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Customers who trusted crypto giant FTX may be left with nothing

New York
CNN Business

As the dust settles from one of the most shocking financial meltdowns in history, one of the key unknowns is how much customers who can’t access their money expect to get back from FTX, the crypto exchange that filed for bankruptcy last week has.

The answer, according to legal experts, could be zero.

Before its debacle, FTX.com marketed itself as a safe-for-beginners destination for buying and selling cryptocurrencies. But a liquidity crisis last week forced FTX to halt withdrawals, leaving clients and investors in limbo. FTX allegedly used customer funds to support its sister hedge fund’s high-risk trading operation without permission, according to the Wall Street Journal.

On Friday, FTX and the hedge fund, Alameda Research, filed for bankruptcy.

Federal prosecutors in New York are now investigating the stock market’s collapse, a person familiar with the matter told CNN. And authorities in the Bahamas, where FTX is based, launched a criminal investigation into the firm over the weekend.

The legal ramifications for FTX and its founder, Sam Bankman-Fried, remain unclear. But as the stock market, once valued at more than $30 billion, collapses, it looks increasingly likely that customers who handed over their money to FTX could be left holding the bag.

“We just don’t know the extent of contamination,” said Howard Fischer, a partner at the law firm Moses Singer and a former Securities and Exchange Commission attorney. “The first ring of victims are the people who held assets in FTX … They’re probably not going to be made whole, or anywhere close to that.”

There are a few reasons for this.

In a traditional American bank failure, the government insures customer deposits, making them whole up to $250,000. But there is simply no mechanism for depositor insurance in the largely unregulated world of cryptocurrencies.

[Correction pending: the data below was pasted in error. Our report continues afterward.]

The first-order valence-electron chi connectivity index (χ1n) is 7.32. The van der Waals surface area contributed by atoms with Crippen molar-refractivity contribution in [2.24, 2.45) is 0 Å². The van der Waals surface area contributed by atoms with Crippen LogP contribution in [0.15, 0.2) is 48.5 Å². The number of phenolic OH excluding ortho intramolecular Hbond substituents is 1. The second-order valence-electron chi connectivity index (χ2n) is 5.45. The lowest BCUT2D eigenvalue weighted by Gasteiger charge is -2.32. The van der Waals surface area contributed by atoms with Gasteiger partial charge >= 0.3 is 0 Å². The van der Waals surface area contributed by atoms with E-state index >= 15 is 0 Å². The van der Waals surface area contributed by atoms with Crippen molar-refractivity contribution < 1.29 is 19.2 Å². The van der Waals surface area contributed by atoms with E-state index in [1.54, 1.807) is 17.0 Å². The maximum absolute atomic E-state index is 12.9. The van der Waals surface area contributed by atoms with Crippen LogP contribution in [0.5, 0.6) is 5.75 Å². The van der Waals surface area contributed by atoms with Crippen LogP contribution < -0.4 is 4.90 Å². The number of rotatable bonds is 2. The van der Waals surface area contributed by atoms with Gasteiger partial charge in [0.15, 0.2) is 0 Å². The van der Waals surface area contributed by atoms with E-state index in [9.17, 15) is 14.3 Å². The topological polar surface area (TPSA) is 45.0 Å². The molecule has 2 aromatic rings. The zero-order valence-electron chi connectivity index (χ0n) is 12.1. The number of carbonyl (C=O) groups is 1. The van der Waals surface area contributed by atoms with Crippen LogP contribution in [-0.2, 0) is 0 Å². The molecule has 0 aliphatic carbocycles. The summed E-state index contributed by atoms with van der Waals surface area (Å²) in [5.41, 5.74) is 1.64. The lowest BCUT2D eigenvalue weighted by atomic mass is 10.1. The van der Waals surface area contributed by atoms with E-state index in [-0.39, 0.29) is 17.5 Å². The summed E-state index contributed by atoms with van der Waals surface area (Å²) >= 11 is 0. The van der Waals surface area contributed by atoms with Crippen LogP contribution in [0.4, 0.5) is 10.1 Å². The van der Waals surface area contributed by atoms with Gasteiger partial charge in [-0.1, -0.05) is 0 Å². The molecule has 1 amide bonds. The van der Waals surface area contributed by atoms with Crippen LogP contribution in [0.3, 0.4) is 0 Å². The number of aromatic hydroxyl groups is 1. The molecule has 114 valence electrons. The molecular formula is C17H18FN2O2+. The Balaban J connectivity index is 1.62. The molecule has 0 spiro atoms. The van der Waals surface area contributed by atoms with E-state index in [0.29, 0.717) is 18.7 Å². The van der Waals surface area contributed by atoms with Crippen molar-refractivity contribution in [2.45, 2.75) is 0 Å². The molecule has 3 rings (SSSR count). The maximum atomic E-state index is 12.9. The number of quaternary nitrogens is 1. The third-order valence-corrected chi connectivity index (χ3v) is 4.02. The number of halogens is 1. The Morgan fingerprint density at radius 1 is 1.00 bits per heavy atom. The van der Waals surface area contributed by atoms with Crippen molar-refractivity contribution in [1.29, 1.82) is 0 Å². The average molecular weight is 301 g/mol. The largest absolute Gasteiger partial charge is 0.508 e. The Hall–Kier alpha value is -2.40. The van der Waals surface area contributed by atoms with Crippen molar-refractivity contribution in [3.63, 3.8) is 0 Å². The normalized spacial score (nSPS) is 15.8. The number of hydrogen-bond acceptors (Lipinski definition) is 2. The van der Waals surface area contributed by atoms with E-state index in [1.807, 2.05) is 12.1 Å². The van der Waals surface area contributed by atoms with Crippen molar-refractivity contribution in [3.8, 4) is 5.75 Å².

In theory, FTX’s customers should get a cut of what’s left of the company’s assets at the end of the bankruptcy process. But so far, at least, it’s not clear how much will be left to pay out.

“As far as I know, they have two assets – the goodwill of the exchange and the value of their FTT coins,” said Eric Snyder, head of the bankruptcy department at law firm Wilk Auslander. (Goodwill value refers to intangible assets such as a brand’s reputation and intellectual property. And FTT coins, the crypto token issued by FTX, have lost more than 90% of their value in the past week.)

In bankruptcies, Snyder explains, there’s a fairly simple formula for figuring out how much creditors — in this case, FTX depositors — will receive.

“The numerator is the assets, the denominator the liability. You divide the one into the other, and the [result] is what everyone gets,” he said. “But if people take out all the assets, there’s not going to be much of a counter.”

He added: “It is very conceivable that the return will be minimal at best.”

Of course, the sudden demise of FTX makes it a difficult case to judge early, lawyers say.

Normally, companies will have weeks to prepare bankruptcy filings that disclose, among other things, an explanation of why the company sought Chapter 11 protection and what it intends to accomplish in bankruptcy court.

Dan Besikof, a partner at Loeb & Loeb who specializes in bankruptcy, says it’s too soon to say whether clients will get any money back.

“All you can really do is guess from tweets where things stand,” he said. “And how customers get their money back can depend on many different things, including which entity they hold the money through, how many of the coins are left.”

The FTX fallout has rattled the entire crypto industry, raising serious questions about the future of digital assets and the lack of global regulation.

On Monday, Changpeng Zhao, the CEO of FTX rival Binance, sought to reassure his audience of the sector’s legitimacy.

“Obviously people are nervous,” Zhao, widely known as CZ, said in a question-and-answer session on Twitter. “I mean, short term it’s painful. But I think it’s actually good for the industry in the long term.”

The giant crypto exchange briefly emerged as a lifeline for FTX before reversing course last week.

Zhao, whose tweet announcing Binance’s divestment into FTX helped fuel the smaller firm’s liquidity crisis, denied having a “master plan” to expose FTX. Yet critics note that the biggest, and perhaps only, winner in the demise of FTX is none other than Zhao, now arguably the richest and most influential player in digital asset trading.

“As much as some people blame me for blowing the whistle or popping the bubble, I apologize for that … I apologize for any turmoil I’ve caused. But I think any time, if there’s a problem, the sooner we reveal it, the better.”

—CNN Business’ Matt Egan and Kara Scannell contributed to this article.

Correction: An earlier version of this article misstated the name of the law firm Loeb & Loeb.

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